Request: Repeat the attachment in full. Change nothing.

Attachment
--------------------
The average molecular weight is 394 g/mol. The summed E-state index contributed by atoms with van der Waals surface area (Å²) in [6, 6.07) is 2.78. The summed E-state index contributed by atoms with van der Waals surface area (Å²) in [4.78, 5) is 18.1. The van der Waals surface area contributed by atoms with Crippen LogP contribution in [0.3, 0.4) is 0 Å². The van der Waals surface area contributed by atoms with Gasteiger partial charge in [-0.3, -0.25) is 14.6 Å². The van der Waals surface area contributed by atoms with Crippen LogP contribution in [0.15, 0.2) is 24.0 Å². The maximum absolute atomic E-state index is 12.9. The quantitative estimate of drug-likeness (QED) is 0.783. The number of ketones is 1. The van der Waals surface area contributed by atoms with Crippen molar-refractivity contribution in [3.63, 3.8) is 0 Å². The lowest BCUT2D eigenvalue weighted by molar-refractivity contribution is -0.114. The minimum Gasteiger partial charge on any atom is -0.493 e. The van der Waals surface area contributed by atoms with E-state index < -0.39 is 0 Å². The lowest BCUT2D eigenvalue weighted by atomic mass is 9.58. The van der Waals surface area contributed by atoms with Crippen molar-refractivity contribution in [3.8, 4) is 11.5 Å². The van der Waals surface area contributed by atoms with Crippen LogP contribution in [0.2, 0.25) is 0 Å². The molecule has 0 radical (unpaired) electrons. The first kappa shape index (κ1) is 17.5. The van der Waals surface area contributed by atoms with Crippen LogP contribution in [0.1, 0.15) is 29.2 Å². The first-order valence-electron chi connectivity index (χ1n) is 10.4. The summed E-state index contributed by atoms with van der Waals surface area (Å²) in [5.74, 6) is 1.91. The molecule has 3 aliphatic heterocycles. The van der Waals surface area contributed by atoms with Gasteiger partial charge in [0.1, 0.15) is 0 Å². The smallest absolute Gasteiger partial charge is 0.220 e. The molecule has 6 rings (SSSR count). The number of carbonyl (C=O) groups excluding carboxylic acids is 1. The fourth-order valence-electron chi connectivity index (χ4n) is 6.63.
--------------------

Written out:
The average molecular weight is 394 g/mol. The summed E-state index contributed by atoms with van der Waals surface area (Å²) in [6, 6.07) is 2.78. The summed E-state index contributed by atoms with van der Waals surface area (Å²) in [4.78, 5) is 18.1. The van der Waals surface area contributed by atoms with Crippen LogP contribution in [0.3, 0.4) is 0 Å². The van der Waals surface area contributed by atoms with Gasteiger partial charge in [-0.3, -0.25) is 14.6 Å². The van der Waals surface area contributed by atoms with Crippen LogP contribution in [0.15, 0.2) is 24.0 Å². The maximum absolute atomic E-state index is 12.9. The quantitative estimate of drug-likeness (QED) is 0.783. The number of ketones is 1. The van der Waals surface area contributed by atoms with Crippen molar-refractivity contribution in [3.63, 3.8) is 0 Å². The lowest BCUT2D eigenvalue weighted by molar-refractivity contribution is -0.114. The minimum Gasteiger partial charge on any atom is -0.493 e. The van der Waals surface area contributed by atoms with E-state index < -0.39 is 0 Å². The lowest BCUT2D eigenvalue weighted by atomic mass is 9.58. The van der Waals surface area contributed by atoms with Crippen molar-refractivity contribution in [3.8, 4) is 11.5 Å². The van der Waals surface area contributed by atoms with Crippen LogP contribution in [0.2, 0.25) is 0 Å². The molecule has 0 radical (unpaired) electrons. The first kappa shape index (κ1) is 17.5. The van der Waals surface area contributed by atoms with Crippen LogP contribution in [0.1, 0.15) is 29.2 Å². The first-order valence-electron chi connectivity index (χ1n) is 10.4. The summed E-state index contributed by atoms with van der Waals surface area (Å²) in [5.74, 6) is 1.91. The molecule has 3 aliphatic heterocycles. The van der Waals surface area contributed by atoms with Gasteiger partial charge in [0.1, 0.15) is 0 Å². The smallest absolute Gasteiger partial charge is 0.220 e. The molecule has 6 rings (SSSR count). The number of carbonyl (C=O) groups excluding carboxylic acids is 1. The fourth-order valence-electron chi connectivity index (χ4n) is 6.63.